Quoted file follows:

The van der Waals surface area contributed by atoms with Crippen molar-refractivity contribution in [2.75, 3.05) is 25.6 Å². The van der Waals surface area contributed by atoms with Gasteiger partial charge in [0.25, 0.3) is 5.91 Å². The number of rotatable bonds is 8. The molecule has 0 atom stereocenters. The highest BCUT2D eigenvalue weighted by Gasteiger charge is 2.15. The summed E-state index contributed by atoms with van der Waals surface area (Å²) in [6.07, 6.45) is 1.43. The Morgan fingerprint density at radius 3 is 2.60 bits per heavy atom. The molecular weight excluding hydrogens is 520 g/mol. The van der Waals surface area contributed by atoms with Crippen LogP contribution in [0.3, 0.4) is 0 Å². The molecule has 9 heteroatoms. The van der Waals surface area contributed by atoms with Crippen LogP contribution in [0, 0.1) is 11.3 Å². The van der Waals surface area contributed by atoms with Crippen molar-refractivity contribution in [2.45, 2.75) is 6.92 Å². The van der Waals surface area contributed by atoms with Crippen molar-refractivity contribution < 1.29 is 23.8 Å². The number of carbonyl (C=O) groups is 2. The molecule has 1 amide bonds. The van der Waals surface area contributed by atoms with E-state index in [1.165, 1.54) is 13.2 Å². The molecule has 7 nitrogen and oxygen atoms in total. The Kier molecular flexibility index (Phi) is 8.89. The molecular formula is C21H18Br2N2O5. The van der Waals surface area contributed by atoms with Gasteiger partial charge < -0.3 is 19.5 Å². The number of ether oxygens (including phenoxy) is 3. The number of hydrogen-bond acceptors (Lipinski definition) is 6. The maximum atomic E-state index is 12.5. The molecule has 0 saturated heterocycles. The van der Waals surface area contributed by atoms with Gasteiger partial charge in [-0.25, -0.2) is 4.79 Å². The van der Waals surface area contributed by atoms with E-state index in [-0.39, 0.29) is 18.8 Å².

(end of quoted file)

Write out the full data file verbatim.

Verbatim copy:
The van der Waals surface area contributed by atoms with Crippen molar-refractivity contribution in [2.75, 3.05) is 25.6 Å². The van der Waals surface area contributed by atoms with Gasteiger partial charge in [0.25, 0.3) is 5.91 Å². The number of rotatable bonds is 8. The molecule has 0 atom stereocenters. The highest BCUT2D eigenvalue weighted by Gasteiger charge is 2.15. The summed E-state index contributed by atoms with van der Waals surface area (Å²) in [6.07, 6.45) is 1.43. The Morgan fingerprint density at radius 3 is 2.60 bits per heavy atom. The molecular weight excluding hydrogens is 520 g/mol. The van der Waals surface area contributed by atoms with Crippen LogP contribution in [0.3, 0.4) is 0 Å². The molecule has 9 heteroatoms. The van der Waals surface area contributed by atoms with Crippen LogP contribution in [0, 0.1) is 11.3 Å². The van der Waals surface area contributed by atoms with Crippen molar-refractivity contribution in [2.45, 2.75) is 6.92 Å². The van der Waals surface area contributed by atoms with Crippen molar-refractivity contribution < 1.29 is 23.8 Å². The number of carbonyl (C=O) groups is 2. The molecule has 1 amide bonds. The van der Waals surface area contributed by atoms with E-state index in [1.165, 1.54) is 13.2 Å². The molecule has 7 nitrogen and oxygen atoms in total. The Kier molecular flexibility index (Phi) is 8.89. The molecular formula is C21H18Br2N2O5. The van der Waals surface area contributed by atoms with Gasteiger partial charge < -0.3 is 19.5 Å². The number of ether oxygens (including phenoxy) is 3. The number of hydrogen-bond acceptors (Lipinski definition) is 6. The maximum atomic E-state index is 12.5. The molecule has 0 saturated heterocycles. The van der Waals surface area contributed by atoms with Gasteiger partial charge in [-0.25, -0.2) is 4.79 Å². The van der Waals surface area contributed by atoms with E-state index in [-0.39, 0.29) is 18.8 Å².